CRLS Students Who Were Grocery Store Employees Pre-Pandemic Now Essential Workers


Dutch Robinson

Some CRLS students that are working as grocery store employees have to choose between earning money and their health.

Isabelle Agee-Jacobson, Editor-in-Chief

While many CRLS students and their families are stuck at home all day during these times, there are some students who, in many cases, are having more interaction with strangers than they did before this pandemic: grocery store employees. Working at a grocery store is a common job for high school students, but in recent weeks, these students have gone from average teenagers wanting to make a little extra money to essential workers with unique perspectives into the coronavirus outbreak. 

The CRLS students who have continued to work at a variety of local grocery stores are often doing it to earn money and save for large expenses like college, to keep busy and get out of the house, or to just lend a hand in places where help is needed; but those who worked at the beginning of the pandemic have now stopped, largely out of concern for their families. Jack Tierney ’20, like several CRLS students, works at the Star Market on Mount Auburn Street. He wrote in an email to the Register Forum that he decided to continue working because “I knew people would start to call out of work due to fear of contracting the virus and they would need all the help they could get. I also wanted to keep myself busy while school was canceled.” However, Tierney lives with his grandmother, and as the virus worsened, his parents became concerned that he could infect her, and so asked him to stop working.  

At Star Market, a whole host of new safety procedures have been implemented to protect employees and curb the spread of the virus. Everyone who enters the store is required to wear a mask, employees must wear gloves at all times, and all registers and self-checkout machines are sanitized every five to ten minutes. Also, there are now plexiglass windows at registers, only 70 customers are allowed in the store at one time, and customers are advised to walk only in one direction through the aisles.  

For Jaadyyah Shearrion ’20, who has worked at Star Market for almost two years and has been working around 30 hours a week since the pandemic started, these new protocols have only been one of the many changes she’s experienced at her job. Before the coronavirus hit, she worked as a customer service clerk, but until recently, all Star Markets across the country had stopped running their service desks so that they could devote personnel to getting people out of the store as quickly as possible. Now, Shearrion is mainly bagging and ringing up groceries as well as watching the self-checkout machines, which she says is a faster-paced job than her typical one. 

If all essential workers are heroes now, then they are always heroes.

— Dante Fiorillo-Lensch '20

Other students noted that their interactions with customers have changed. Jonathan Phytrion ’20, who also works at Star Market on Mount Auburn, says that while most of his job is the same, he has had to figure out how to best help customers when he can’t get near them. He now waves at them to get their attention since he cannot smile or get within six feet of them.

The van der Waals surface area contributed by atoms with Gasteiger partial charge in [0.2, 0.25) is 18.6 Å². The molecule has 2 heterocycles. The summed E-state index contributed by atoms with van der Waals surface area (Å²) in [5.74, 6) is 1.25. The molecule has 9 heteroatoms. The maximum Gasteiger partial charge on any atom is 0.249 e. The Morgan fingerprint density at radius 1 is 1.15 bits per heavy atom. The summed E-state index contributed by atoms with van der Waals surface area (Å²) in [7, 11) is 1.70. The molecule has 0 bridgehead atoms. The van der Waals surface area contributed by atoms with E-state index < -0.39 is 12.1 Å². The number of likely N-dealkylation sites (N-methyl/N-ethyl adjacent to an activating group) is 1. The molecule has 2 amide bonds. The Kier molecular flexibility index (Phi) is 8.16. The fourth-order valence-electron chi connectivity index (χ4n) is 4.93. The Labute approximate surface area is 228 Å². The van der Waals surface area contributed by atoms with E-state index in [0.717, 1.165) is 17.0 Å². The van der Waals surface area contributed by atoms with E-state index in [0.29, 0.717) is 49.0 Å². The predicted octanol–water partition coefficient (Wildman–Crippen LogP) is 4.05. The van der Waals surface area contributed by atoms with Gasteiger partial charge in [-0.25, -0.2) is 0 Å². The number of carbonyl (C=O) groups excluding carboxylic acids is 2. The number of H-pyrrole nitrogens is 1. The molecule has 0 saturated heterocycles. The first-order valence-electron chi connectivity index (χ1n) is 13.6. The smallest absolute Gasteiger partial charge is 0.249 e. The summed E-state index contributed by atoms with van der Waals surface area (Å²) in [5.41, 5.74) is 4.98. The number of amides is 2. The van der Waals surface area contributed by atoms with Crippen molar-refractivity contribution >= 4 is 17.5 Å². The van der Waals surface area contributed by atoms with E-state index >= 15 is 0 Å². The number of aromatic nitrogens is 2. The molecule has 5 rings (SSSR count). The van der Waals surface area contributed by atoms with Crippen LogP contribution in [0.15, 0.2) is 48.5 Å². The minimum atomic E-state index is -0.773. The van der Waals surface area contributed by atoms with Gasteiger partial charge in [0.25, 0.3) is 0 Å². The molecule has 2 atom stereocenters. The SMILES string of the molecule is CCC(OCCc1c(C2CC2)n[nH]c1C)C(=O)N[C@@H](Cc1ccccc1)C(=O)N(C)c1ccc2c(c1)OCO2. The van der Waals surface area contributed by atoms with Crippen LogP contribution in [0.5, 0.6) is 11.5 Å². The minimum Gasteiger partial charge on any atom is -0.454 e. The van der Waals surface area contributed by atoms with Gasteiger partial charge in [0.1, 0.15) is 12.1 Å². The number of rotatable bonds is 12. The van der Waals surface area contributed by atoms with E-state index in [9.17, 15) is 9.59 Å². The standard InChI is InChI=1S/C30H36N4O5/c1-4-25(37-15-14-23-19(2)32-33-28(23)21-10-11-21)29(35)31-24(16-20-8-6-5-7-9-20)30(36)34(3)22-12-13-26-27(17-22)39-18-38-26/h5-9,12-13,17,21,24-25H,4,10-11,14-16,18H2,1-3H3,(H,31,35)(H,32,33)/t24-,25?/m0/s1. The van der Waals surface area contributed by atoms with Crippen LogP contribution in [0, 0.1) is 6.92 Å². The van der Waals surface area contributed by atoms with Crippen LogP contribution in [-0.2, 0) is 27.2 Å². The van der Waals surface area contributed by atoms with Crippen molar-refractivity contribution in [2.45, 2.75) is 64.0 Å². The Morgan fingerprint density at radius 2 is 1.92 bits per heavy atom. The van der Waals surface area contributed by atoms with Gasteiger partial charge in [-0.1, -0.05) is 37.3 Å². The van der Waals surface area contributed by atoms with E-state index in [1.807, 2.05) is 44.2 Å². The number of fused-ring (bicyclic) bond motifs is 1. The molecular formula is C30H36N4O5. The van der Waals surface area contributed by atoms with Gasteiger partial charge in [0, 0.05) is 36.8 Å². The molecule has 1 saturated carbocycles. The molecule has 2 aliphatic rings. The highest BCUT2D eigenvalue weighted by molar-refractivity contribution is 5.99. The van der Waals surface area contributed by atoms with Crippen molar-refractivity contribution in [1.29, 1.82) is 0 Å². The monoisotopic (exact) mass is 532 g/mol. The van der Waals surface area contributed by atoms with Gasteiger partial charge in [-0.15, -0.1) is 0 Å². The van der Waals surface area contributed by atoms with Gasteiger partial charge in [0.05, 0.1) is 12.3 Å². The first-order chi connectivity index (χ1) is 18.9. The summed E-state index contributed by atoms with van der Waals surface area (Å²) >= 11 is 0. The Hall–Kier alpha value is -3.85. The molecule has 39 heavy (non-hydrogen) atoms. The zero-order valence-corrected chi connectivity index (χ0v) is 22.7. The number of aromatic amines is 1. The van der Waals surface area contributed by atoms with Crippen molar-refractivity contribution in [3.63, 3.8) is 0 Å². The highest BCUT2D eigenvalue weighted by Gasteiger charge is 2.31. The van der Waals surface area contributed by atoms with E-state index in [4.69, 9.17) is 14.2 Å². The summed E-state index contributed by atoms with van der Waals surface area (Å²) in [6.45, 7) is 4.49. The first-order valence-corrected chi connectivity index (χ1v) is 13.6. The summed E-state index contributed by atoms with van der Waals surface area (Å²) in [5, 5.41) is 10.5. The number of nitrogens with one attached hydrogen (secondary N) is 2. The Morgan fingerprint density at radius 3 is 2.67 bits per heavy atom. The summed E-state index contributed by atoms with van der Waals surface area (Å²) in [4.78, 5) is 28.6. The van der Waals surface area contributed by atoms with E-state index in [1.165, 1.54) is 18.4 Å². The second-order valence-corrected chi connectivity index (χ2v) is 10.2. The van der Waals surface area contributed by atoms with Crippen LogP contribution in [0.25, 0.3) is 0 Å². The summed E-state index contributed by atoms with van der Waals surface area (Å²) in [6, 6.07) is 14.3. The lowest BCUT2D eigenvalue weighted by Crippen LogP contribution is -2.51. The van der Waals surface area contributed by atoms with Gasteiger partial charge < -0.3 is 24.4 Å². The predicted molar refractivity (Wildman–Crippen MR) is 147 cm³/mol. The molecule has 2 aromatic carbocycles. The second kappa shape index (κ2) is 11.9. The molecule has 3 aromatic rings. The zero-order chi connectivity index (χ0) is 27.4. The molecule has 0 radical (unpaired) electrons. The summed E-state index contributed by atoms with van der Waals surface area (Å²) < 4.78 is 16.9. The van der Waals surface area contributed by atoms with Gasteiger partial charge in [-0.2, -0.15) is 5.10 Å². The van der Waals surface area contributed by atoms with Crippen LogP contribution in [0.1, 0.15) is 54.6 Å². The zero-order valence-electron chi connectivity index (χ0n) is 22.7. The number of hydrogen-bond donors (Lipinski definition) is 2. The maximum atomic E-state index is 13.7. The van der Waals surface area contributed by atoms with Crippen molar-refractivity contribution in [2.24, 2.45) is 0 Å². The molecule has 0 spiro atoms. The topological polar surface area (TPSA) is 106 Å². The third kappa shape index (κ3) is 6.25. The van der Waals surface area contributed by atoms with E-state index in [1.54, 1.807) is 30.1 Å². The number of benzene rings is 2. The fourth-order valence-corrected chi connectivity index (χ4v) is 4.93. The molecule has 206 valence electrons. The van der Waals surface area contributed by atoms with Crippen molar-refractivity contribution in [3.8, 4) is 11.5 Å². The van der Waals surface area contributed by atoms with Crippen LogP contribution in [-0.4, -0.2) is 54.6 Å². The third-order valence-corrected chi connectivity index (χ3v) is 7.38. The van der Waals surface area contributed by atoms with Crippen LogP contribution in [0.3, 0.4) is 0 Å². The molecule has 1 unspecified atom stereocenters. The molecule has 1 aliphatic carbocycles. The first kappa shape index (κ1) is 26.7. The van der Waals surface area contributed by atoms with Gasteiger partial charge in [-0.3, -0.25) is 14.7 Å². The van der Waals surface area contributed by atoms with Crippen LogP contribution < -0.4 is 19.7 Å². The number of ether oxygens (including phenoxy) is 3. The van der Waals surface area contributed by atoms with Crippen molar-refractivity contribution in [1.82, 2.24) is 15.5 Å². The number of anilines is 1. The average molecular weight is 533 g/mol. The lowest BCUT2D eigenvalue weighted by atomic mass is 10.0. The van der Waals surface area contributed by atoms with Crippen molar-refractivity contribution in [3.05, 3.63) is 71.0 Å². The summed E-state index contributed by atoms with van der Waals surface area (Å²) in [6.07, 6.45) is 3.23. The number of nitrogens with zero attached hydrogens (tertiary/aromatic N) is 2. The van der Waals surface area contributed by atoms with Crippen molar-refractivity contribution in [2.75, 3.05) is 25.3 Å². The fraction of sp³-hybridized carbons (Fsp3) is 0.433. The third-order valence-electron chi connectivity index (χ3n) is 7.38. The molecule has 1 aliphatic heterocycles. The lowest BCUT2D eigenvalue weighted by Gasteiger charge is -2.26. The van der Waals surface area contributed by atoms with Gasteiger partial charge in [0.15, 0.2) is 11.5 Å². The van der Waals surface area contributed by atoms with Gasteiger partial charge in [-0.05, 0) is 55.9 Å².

There are some paranoid customers who at times don’t comply with the rules we have set up to keep people safe,” wrote Dante Fiorillo-Lensch ’20, who works at Pemberton Farms Marketplace, in an email to the Register Forum. He continued, “Tensions can rise quickly in some situations, but for the most part, people are complying and being as friendly as usual.” 

Many people across the country are expressing increased gratitude towards grocery store employees, and some are going as far as to say that these workers are heroes for putting themselves at risk to ensure that others have access to food. The CRLS students working at grocery stores have noticed this support, and for the most part, have appreciated it. “It felt good to be recognized and appreciated for the hard work you have put in during a very stressful time,” said Tierney. “The praises have made me realize that my job is important and I am helping a lot of people by being there and working.” Others feel like they are not heroes any more than they normally would be. Fiorillo-Lensch emphasized that “if all essential workers are heroes now, then they are always heroes.” He said that the gratitude “works both ways” because he is “thankful to have a job right now” and that “everyone is really a hero for doing their job, anyways.”

But many students also felt uncomfortable being called heroes. For one, some don’t feel like they are putting themselves at that much risk. Phytrion said he is “not really stressed about the whole pandemic”; in 2012, he witnessed the cholera outbreak in Haiti that lasted from 2010 until 2019, which he explained as being able to “kill someone in a matter of hours if they don’t get help immediately. This one was a very scary one, [so] I think I’ve probably seen worse [than the coronavirus].” And for another, many noted that there were others out there who deserved to be called heroes more than they did. “It’s very strange. I feel like that thanks should be going to …  the people who are actually in dangerous situations, like doctors, nurses, EMTs, police officers,” stated Shearrion. Phytrion agreed, saying that these comments give him and other grocery store employees “too much credit, because compared to some others, it’s not enough what I’m doing.”